March 9th, 2011 at 7:24 PM

    Wow,there r so many kinds of therapy! I’m pretty sure there r a lot more apart from what’s mentioned here. It’s really nice to know because this means there is a therapy for every problem and each one is best suited for a few. Definitely ensures a good treatment.

  • Brandi

    March 10th, 2011 at 5:36 AM

    I have always been interested in hypnotherapy and the ways that it could be blended into my own treatment for depression. Do you really think that it could help? Where could I find more information about it?

  • margaret rodey

    June 29th, 2012 at 10:40 AM

    I am a victim of rape while in the AF. i have been accused of being jealous of the rapist, by the VA. of not having a right to say no to any man by the VA, of not being good enough for a man to risk losing his retirement over again by the VA, of waking and looking in the mirror and discovering I was too old, fat and ugly to get a man and I need it to be a cop between my legs.Asychiatrist told me the only way to get over this was to deny and never talk about it or he would make it real bad for me at Milwaukee county Mental health complex actualy three of them said that. in various words. anyway I am not looking forward to any therapy as in WI their idea of behavioral helath is it doens’t matter what the woman went through she doesn’t have the right to misbehave to any man.The VA also told me after 3 and 1/2 years that she wanst done evaluating me yet and then when I wanted to switch therapists she told olthers she wanted me to come to her for all of my needs and blackballed me. I have been told theat by many many different therapists.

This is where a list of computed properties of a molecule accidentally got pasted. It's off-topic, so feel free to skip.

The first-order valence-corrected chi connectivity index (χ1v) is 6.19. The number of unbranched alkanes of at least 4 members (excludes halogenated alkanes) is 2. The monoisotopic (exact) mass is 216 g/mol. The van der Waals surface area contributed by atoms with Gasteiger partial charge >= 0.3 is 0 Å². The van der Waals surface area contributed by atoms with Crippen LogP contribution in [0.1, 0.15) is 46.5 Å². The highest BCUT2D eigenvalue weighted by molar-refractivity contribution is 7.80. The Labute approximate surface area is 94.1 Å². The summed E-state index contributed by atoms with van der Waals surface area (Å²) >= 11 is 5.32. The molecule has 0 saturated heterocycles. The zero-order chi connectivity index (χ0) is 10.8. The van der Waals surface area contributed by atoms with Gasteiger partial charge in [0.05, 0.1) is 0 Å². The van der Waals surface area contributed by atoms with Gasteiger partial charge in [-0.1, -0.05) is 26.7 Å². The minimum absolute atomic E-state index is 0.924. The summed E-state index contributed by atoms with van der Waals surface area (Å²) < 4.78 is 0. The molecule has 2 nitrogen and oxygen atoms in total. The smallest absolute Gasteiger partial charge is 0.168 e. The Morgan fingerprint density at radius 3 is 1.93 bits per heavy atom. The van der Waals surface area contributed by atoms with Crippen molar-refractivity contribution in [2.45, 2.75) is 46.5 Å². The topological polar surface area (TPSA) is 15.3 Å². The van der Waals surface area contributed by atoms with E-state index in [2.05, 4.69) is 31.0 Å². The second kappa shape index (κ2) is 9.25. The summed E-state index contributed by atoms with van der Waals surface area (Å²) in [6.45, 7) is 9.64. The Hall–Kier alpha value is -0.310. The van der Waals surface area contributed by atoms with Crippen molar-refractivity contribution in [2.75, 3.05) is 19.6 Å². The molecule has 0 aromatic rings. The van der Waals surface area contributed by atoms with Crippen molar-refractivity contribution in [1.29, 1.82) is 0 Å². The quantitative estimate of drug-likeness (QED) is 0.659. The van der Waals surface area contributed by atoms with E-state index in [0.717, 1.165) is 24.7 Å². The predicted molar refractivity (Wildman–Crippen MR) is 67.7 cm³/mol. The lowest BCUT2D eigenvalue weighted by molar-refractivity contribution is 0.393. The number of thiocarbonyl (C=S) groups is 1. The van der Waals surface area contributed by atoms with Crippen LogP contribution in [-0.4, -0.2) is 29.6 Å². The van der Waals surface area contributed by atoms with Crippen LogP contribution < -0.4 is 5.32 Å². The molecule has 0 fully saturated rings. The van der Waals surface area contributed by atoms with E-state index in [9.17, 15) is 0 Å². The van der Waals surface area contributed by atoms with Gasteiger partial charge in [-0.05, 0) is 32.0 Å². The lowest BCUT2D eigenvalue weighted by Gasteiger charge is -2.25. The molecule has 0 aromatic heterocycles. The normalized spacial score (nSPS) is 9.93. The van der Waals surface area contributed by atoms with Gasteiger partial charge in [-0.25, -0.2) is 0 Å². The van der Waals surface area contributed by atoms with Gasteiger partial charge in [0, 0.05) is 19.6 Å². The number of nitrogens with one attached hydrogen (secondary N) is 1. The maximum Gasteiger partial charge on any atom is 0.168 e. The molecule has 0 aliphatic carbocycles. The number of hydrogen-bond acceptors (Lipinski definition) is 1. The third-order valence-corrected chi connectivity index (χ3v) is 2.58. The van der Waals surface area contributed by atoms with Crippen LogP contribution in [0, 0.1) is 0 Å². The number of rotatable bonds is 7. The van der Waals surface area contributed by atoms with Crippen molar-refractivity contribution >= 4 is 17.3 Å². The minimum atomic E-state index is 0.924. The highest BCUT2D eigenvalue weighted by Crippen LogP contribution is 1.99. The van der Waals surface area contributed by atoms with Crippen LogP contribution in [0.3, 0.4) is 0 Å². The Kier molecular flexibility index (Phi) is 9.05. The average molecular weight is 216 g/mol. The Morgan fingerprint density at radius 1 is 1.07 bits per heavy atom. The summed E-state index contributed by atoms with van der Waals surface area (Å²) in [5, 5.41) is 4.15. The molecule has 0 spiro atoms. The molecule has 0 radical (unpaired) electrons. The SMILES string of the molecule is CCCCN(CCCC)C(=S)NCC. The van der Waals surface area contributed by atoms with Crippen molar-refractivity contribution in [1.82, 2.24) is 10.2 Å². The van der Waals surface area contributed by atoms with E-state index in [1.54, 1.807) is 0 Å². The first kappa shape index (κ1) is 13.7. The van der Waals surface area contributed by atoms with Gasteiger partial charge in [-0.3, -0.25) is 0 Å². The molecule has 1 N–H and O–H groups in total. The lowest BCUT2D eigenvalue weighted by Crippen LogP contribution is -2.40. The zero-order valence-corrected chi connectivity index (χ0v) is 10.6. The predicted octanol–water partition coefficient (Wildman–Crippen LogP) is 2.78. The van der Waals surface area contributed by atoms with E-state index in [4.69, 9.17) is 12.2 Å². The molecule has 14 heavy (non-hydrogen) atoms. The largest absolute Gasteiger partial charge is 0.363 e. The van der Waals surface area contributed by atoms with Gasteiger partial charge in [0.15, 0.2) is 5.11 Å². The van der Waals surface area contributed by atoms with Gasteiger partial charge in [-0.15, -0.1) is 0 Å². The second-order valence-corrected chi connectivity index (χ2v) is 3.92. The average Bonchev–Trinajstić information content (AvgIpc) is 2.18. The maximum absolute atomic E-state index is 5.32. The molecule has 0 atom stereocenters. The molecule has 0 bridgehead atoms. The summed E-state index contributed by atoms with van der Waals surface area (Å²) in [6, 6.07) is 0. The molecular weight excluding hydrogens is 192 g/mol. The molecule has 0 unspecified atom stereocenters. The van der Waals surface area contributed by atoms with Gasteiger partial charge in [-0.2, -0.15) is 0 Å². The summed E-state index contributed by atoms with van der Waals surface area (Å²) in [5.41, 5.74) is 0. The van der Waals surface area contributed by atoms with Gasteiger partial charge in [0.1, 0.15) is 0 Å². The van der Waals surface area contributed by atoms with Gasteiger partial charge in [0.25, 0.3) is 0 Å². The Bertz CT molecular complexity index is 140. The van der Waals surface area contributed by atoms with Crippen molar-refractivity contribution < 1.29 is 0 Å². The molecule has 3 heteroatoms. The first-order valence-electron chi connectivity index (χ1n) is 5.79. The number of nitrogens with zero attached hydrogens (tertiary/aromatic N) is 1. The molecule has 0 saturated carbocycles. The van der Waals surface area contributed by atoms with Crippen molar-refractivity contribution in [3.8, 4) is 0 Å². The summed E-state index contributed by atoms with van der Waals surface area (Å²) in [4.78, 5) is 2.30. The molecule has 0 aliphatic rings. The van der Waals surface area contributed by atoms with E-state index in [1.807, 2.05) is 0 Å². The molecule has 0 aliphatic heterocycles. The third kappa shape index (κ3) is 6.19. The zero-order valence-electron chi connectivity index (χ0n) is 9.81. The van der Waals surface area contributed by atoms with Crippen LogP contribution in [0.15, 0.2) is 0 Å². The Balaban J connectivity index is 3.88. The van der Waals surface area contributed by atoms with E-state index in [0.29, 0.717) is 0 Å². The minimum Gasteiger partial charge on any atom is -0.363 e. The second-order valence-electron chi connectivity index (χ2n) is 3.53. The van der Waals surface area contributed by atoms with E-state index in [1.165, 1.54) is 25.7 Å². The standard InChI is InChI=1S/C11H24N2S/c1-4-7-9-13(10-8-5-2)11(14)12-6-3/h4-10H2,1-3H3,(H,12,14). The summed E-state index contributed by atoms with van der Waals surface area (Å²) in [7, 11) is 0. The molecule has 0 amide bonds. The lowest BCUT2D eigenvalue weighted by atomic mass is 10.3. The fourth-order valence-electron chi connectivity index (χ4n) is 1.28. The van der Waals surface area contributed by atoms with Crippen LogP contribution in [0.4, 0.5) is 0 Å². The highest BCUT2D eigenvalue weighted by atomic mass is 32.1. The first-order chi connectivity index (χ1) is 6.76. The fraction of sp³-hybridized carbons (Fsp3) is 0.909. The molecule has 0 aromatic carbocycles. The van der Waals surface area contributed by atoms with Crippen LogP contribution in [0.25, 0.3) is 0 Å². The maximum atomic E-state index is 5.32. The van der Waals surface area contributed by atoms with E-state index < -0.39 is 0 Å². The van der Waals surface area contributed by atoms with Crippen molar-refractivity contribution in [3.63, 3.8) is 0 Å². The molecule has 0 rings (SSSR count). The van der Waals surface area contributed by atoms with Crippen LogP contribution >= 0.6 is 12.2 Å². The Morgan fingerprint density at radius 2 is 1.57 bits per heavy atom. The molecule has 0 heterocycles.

• Lakshmi

    December 21st, 2012 at 7:41 PM

    Transcendental Meditation has shown to be very effective against PTSD & anxiety in general, especially for those who don’t want to probe into the stressful memory. No need to analyze the darkness, just bring the light, a return to wholeness in the Self. Best wishes!

  • marquis